USDA Rural Development Loans

USDA Rural devlopment Loans

USDA Rural Development Loans, Part 9: USDA Loans vs. FHA Loans

Buying your very first home or condo is a very exciting experience. Homeownership is the foundation of the American Dream and the first step toward financial independence. You’ll have a home you can truly call your own. Then, you also gain from all the financial benefits such as property appreciation (home equity) and excellent tax breaks.

One of the mortgage loan programs that all first-time homebuyers should research is the USDA Rural Development Loans. In this ongoing blog series, we’ve been exploring everything you need to know about this loan program offered by the United States Department of Agriculture. These loans offer up to 100% financing (no down payment required), low-interest rates and lower mortgage insurance (PMI) costs. Here are helpful links to the other articles in this series so far:

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Part 1: What is a USDA Home Loan?

Part 2: Income Limits

Part 3: Credit Score

Part 4: Property & Location Eligibility

Part 5: Loan Process & Timeline

Part 6: Mortgage Insurance & Interest Rates

Part 7: Down Payment & Closing Costs

Part 8: Pros & Cons of USDA Home Loans

The other loan program you should know about is the FHA home loan, offered by the Federal Housing Administration. Both USDA and FHA loans are great for first-time homebuyers. Today, we want to walk you through the differences, as well as the advantages and disadvantages of each loan type. USDA Rural Development Loans are also discussed.

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Borrower Eligibility

The biggest difference between FHA and USDA loans is certain borrower eligibility requirements. USDA loans are designated for “rural” areas as defined by the USDA and the most recent census data. They must be in cities with lower populations and less access to mortgage credit. The buyer must also have a low-to-moderate income (relative to the median income of the area) to qualify. Read Part 2 for more information about this. An FHA loan has no income limits or location restrictions.

Credit Score

Most USDA Rural Development Loans will require a credit score of 640 or higher, while FHA borrowers can have credit scores as low as 580 as long as other financial indicators are in reasonably good shape.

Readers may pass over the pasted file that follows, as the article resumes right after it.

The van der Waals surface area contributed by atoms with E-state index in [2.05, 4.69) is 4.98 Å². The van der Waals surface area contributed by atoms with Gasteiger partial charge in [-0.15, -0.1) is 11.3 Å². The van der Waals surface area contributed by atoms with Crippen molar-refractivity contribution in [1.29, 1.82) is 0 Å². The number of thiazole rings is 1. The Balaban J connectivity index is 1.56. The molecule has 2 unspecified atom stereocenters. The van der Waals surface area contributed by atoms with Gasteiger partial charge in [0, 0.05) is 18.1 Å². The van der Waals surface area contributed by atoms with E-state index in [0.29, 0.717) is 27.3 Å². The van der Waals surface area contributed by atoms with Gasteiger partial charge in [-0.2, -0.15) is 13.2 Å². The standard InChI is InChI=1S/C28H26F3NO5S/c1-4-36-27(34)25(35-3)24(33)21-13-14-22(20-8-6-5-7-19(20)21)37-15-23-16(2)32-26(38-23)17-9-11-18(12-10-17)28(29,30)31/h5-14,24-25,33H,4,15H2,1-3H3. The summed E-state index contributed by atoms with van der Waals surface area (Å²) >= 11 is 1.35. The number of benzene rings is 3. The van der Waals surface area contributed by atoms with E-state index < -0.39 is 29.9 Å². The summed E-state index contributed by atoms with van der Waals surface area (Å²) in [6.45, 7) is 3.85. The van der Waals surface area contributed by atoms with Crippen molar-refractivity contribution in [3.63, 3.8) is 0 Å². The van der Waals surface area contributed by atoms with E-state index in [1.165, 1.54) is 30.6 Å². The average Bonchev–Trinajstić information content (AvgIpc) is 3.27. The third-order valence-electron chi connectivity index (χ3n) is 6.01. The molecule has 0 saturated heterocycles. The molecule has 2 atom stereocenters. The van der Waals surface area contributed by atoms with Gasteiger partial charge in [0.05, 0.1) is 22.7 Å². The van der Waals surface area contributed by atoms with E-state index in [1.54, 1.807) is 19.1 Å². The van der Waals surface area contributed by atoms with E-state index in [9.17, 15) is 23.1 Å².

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Down Payment

USDA loans offer 100% financing. This means no down payment is required. There may still be some upfront closing costs (see Part 7), but the borrower doesn’t have to put any money down toward the principal value of the mortgage loan. FHA loans typically require a 3.5% down payment to qualify. VA loans also offer 100% financing but are only available to military veterans, active service members, and surviving spouses. If you fall into one of these categories, you will definitely want to consider a VA home loan.

Mortgage Insurance (PMI)

Any mortgage loan where you put less than 20% down will require you to pay private mortgage insurance (PMI) until you have reached at least the 20% total principal payment threshold. These are non-refundable payments tacked onto your monthly mortgage bills. FHA loans typically require an upfront mortgage insurance fee of 1.75% of the loan amount, and then annual premiums of 0.85% (split into 12 monthly payments). USDA Rural Development Loans offer the lowest PMI rates of any mortgage loan. It is generally a 1% upfront fee and 0.35% annual rate (split into 12 monthly payments.

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Loan Limits

USDA loans do not have any maximum loan limits. FDA loans will have a maximum loan amount of $356,362 in most areas. This amount is updated every year and will vary from state to state and county to county based on median home prices in the region.

Mortgage Types

USDA loans are only available for 30-year fixed-rate mortgages. FHA loans offer more flexibility to be used for 30-year fixed-rate mortgages, 15-year fixed-rate mortgages, and adjustable-rate mortgages (ARMs).

Property Types

USDA Rural Development Loans can only be used for single-family primary residences in rural areas. They cannot be applied toward the purchase of an investment property or second home. Meanwhile, FDA loans must also be used for primary residences, but you can purchase multi-family properties with up to four units as long as you occupy at least one of the units.

These are the primary differences between USDA home loans and FHA home loans. If you think you are eligible for one or both of these programs (and/or a VA loan, as well), it’s a good idea to talk with your mortgage lender. Explore your home loan options and choose the program that is best for your financial situation.

To discuss your mortgage loan options for Atlanta first-time home buyers, contact Moreira Team | MortgageRight today. We’ll help you get the home loan that’s right for you and your family.